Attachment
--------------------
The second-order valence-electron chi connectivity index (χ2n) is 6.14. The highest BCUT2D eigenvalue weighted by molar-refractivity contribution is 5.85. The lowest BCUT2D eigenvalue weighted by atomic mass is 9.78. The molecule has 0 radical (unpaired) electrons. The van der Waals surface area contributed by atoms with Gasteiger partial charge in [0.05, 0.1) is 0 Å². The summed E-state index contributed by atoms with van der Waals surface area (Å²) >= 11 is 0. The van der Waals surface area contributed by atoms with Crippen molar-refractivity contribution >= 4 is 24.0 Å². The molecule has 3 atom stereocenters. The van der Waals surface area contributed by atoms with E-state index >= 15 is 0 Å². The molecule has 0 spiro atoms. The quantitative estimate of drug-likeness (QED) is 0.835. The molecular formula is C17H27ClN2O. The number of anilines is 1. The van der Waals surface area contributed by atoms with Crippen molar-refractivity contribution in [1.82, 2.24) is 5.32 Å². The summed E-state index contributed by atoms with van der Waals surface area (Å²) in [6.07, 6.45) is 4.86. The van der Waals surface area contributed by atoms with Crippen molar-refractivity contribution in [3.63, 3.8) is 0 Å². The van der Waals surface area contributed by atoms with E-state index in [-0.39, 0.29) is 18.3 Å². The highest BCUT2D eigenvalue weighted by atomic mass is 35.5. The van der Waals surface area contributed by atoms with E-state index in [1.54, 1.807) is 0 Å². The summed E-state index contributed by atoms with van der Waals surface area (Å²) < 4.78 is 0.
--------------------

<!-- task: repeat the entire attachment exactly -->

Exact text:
The second-order valence-electron chi connectivity index (χ2n) is 6.14. The highest BCUT2D eigenvalue weighted by molar-refractivity contribution is 5.85. The lowest BCUT2D eigenvalue weighted by atomic mass is 9.78. The molecule has 0 radical (unpaired) electrons. The van der Waals surface area contributed by atoms with Gasteiger partial charge in [0.05, 0.1) is 0 Å². The summed E-state index contributed by atoms with van der Waals surface area (Å²) >= 11 is 0. The van der Waals surface area contributed by atoms with Crippen molar-refractivity contribution >= 4 is 24.0 Å². The molecule has 3 atom stereocenters. The van der Waals surface area contributed by atoms with E-state index >= 15 is 0 Å². The molecule has 0 spiro atoms. The quantitative estimate of drug-likeness (QED) is 0.835. The molecular formula is C17H27ClN2O. The number of anilines is 1. The van der Waals surface area contributed by atoms with Crippen molar-refractivity contribution in [1.82, 2.24) is 5.32 Å². The summed E-state index contributed by atoms with van der Waals surface area (Å²) in [6.07, 6.45) is 4.86. The van der Waals surface area contributed by atoms with Crippen molar-refractivity contribution in [3.63, 3.8) is 0 Å². The van der Waals surface area contributed by atoms with E-state index in [-0.39, 0.29) is 18.3 Å². The highest BCUT2D eigenvalue weighted by atomic mass is 35.5. The van der Waals surface area contributed by atoms with E-state index in [1.54, 1.807) is 0 Å². The summed E-state index contributed by atoms with van der Waals surface area (Å²) < 4.78 is 0.